If there is no trace of an incident, I suppose a family secret can be lost forever. If it's particularly scandalous or important, there might be stories told. When I found a news clipping of a legal notice, it aroused my curiosity. Ezra Copeland was never married according to my research. The notice said otherwise. In the notice, there was the unnamed (unknown) wife of Ezra Copeland. So I began hunting around.
From this notice, I gathered stories from the living Copelands. I then tracked down other members of the family because they were named in the lawsuit.
I found out that Ezra did bring home a wife and her son. The woman wanted money, and she got it and went away. But she must have wanted more money because Ezra tried to sell his share of the farm. The buyer forced a sale of the land so that he could get 'fair market value.' Ezra's brother Emery bought the farm at auction, paying off the man who bought Ezra's share, and presumably paying off the other Copelands - who had not intended for the farm to be sold.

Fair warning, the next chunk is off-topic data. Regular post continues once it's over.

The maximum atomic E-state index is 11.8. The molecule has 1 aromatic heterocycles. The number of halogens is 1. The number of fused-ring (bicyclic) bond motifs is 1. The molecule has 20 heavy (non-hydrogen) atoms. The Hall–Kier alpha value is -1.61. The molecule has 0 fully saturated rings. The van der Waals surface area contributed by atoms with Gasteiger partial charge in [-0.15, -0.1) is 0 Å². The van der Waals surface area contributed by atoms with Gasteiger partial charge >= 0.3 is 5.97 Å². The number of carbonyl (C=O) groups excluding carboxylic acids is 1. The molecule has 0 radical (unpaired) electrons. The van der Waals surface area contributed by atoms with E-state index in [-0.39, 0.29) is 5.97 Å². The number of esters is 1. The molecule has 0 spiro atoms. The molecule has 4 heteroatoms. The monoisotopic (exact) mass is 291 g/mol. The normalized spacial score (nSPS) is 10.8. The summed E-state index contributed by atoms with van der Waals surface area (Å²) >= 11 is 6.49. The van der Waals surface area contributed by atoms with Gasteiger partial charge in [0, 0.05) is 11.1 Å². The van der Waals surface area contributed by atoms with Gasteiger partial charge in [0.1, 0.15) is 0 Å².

I had to decide whether to put this into my book. In my book, I have "conversations" with each of the Copelands. Ezra and I talk about his days as a wheat thresher and then he is grumpy when he asks if I am going to put in that stuff anyway, and that he's not going to talk about it. I do put it in, and his sister Clarissa explains the lawsuit and says that she forgave Ezra and took care of him to the end of his days. It was a good way to preserve the truth - because the Copelands could have lost the land entirely if Emery Copeland hadn't stepped up and bought the entire farm at the forced auction.
Emery's children George and Virginia still own the Copeland farm.